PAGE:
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I am switching a 1 Ohm load with an N-channel MOSFET, which is driven by a TC4420 driver. The load is three Arcol HS50 330 mOhm resistors in series, the power supply is a 3S LiPo battery. The switching frequency is 1kHz with 10% duty.

I am trying to understand what is happening in the circuit when the FET is switching off. I started with this:

1-basic_circuit

This is the waveform in this case. Channel 2 (blue) is just the signal generator output, Channel 1 (yellow) is Vds, channel 4 (green) is the battery voltage, measured on the main battery wires (if I measure it through the balancer connector, the shape of the waveform is still the same, with smaller amplitude):

1-basic_scope

First I thought the huge peak around 55V is the avalanche breakdown of the FET, due to the load and the wiring having some inductance, followed by some ringing for the same reason plus the FET output capacitance. But then why is there that big rise on the battery voltage? This implies to me that current is flowing into the battery, which I really do not understand.

Then I tried adding a flyback diode:

2-with-diode_circuit

Which resulted in a bigger battery voltage rise, but not much otherwise:

2-with-diode_scope

To eliminate the ringing, I added a snubber circuit (without the previous flywheel diode):

3-with-snubber-no-diode_circuit

This was quite effective regarding the ringing:

3-with-snubber-no-diode_scope

So I tried with both the snubber and the diode:

4-with-snubber-and-diode_circuit

With the same additional results as before (bigger battery voltage rise, and nothing else):

4-with-snubber-and-diode_scope


So my question is basically what is happening here? More specifically:

  1. What causes the voltage rise on the battery, when I do not expect the current flowing back into the battery?
  2. Why does the avalance happen regardless the presence of the flywheel diode? (Maybe this is some other phenomenon, not avalanche?)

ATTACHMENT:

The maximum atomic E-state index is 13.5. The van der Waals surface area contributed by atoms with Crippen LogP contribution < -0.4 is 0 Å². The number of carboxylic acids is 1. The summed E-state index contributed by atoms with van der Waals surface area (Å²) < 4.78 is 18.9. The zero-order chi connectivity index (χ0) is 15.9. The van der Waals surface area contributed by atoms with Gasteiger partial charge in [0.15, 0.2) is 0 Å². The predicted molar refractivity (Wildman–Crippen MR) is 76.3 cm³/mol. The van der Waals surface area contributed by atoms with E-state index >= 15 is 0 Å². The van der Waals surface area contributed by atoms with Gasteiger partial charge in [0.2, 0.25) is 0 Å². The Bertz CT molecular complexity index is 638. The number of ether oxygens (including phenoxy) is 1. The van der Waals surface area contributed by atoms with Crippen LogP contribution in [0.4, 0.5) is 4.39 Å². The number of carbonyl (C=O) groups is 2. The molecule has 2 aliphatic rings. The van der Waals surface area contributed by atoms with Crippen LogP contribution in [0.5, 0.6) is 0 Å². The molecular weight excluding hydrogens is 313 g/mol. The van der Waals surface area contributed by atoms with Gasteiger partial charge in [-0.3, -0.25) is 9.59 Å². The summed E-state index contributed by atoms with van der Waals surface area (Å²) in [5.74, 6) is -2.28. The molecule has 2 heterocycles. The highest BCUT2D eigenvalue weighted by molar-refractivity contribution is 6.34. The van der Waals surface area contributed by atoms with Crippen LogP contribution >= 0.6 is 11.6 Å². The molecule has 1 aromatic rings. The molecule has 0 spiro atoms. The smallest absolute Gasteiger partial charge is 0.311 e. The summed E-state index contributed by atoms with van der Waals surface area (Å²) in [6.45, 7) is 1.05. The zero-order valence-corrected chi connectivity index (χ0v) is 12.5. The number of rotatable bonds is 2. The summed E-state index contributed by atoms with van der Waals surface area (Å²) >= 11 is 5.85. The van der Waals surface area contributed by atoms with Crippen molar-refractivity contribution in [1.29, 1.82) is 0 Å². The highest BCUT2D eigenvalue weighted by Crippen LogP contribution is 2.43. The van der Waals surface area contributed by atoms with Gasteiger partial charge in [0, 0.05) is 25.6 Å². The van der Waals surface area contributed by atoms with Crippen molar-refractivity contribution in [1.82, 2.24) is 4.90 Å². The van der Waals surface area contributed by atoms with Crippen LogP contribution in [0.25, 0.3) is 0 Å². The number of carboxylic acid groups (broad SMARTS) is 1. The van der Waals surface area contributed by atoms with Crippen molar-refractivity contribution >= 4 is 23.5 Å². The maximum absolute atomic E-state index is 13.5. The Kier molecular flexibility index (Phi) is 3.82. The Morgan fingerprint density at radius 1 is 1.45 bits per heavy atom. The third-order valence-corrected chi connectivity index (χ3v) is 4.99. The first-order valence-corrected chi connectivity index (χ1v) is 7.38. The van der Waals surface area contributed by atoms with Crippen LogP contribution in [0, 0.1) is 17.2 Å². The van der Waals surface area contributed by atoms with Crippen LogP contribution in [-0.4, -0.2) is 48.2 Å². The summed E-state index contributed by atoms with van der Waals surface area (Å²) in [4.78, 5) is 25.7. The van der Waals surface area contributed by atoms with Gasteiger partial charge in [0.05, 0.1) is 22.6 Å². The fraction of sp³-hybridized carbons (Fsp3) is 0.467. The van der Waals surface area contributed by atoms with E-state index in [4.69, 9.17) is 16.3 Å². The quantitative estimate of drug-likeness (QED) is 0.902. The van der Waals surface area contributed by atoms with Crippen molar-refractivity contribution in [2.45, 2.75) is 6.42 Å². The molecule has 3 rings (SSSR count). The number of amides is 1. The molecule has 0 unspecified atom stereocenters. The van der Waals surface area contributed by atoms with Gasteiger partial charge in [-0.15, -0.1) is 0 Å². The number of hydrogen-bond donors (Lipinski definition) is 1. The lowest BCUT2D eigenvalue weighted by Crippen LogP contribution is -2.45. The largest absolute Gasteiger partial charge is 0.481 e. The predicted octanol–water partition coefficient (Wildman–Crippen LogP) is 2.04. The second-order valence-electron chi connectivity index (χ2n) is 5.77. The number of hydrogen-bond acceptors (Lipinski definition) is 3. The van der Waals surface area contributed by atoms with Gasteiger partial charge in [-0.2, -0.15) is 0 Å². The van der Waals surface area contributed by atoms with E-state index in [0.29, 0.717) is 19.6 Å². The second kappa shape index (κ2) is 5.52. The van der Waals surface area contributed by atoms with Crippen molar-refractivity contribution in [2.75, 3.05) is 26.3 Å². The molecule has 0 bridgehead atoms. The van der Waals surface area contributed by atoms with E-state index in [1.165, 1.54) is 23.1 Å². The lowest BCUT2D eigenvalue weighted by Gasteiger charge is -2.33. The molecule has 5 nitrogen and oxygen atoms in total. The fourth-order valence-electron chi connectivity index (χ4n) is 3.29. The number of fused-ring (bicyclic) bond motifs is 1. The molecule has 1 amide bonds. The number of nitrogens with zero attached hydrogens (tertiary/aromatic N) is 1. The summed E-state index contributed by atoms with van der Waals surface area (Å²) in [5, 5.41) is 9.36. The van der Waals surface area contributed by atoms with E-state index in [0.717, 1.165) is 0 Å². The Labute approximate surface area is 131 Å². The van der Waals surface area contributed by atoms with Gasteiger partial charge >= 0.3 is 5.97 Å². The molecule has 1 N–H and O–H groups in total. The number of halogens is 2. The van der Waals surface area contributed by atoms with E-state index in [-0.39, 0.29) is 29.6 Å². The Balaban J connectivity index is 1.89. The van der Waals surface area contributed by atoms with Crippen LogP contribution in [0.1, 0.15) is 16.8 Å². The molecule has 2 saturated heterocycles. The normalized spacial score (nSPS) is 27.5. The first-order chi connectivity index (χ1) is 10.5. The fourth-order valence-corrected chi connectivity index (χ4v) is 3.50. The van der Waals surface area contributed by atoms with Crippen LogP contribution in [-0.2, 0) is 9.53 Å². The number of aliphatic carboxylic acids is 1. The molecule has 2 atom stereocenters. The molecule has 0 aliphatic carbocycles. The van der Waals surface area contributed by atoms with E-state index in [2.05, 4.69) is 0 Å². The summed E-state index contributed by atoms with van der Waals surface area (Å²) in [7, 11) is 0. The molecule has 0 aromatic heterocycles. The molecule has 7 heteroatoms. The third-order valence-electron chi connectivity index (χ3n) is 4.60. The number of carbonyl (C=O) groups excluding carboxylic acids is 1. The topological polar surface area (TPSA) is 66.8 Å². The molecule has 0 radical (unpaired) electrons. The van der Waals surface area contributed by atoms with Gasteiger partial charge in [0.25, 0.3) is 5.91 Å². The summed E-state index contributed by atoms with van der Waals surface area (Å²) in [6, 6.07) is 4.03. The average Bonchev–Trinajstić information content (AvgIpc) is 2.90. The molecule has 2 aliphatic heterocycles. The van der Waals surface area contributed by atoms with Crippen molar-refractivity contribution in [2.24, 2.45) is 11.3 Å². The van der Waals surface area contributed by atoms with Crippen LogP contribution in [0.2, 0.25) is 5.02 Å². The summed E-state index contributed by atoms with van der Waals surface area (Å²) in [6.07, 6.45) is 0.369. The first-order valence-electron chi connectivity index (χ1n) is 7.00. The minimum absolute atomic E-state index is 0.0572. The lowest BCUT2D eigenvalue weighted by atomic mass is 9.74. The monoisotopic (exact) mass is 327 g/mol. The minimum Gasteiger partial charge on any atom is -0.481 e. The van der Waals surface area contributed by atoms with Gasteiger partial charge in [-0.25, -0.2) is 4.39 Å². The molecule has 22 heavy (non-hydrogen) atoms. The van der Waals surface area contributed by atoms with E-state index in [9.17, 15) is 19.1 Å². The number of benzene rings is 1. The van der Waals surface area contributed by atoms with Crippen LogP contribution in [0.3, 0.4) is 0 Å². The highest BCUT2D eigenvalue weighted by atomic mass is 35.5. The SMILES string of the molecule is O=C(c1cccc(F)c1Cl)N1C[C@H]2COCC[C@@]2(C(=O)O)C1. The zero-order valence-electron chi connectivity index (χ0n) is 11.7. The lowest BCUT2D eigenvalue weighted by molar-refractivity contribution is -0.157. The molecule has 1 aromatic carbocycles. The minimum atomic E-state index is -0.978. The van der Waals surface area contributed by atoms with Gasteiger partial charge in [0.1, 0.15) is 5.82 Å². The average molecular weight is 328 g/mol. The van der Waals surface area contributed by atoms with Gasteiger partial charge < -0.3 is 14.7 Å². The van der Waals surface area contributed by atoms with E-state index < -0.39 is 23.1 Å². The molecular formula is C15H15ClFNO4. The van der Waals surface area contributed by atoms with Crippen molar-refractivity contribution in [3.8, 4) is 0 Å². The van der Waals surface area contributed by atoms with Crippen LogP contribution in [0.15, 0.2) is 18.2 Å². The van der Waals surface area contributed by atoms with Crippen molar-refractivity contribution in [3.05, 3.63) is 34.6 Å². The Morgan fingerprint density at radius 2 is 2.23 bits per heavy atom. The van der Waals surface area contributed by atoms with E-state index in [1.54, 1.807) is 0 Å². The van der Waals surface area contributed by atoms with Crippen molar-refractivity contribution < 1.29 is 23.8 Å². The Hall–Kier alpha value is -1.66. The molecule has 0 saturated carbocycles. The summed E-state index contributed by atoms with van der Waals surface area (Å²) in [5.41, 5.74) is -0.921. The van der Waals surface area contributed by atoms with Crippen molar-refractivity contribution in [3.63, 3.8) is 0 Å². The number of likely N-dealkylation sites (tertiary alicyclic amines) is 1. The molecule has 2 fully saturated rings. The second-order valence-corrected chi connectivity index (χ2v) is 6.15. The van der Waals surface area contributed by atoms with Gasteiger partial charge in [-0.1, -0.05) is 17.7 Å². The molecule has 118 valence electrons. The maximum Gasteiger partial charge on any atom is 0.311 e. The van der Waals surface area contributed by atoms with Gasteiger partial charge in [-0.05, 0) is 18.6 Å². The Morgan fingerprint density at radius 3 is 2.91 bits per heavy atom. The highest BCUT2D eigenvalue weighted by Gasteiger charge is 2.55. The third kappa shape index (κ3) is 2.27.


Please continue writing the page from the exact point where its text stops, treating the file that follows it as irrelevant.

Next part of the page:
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  • \$\begingroup\$ Bad oscilloscope probing methods. \$\endgroup\$
    – Andy aka
    Apr 21 '20 at 9:49
  • \$\begingroup\$ How can it cause a 55V peak if it is not there, or the seemingly risen battery voltage? Can I verify it somehow? \$\endgroup\$
    – vjaz
    Apr 21 '20 at 9:57
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    \$\begingroup\$ Or too much loop inductance in your battery supply or that plus a combination of bad-probing and multiple earths. Show a photo of your set-up and probing method. \$\endgroup\$
    – Andy aka
    Apr 21 '20 at 10:04
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    \$\begingroup\$ Welcome to EE.SE! Please show layout and probe setup. \$\endgroup\$
    – winny
    Apr 21 '20 at 10:13
  • \$\begingroup\$ I could not add more images to the question, so here the are: imgur.com/a/5ZNiiRu I know this is not the best setup, if the issue would just be some oscillation, I wouldn't ask anything. \$\endgroup\$
    – vjaz
    Apr 21 '20 at 10:36
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You have a massive loop inductance in your measurement set-up: -

enter image description here

I've tried to indicate that with a green dotted line showing the loop. I estimate that loop inductance to be about 1 uH. If I simulate a 1 ohm load in series with 1 uH I get this: -

enter image description here

  • Vin (red) is the gate drive voltage (fed via a 10 ohm resistor but could be made much worse by having long leads as indicative of the set-up picture).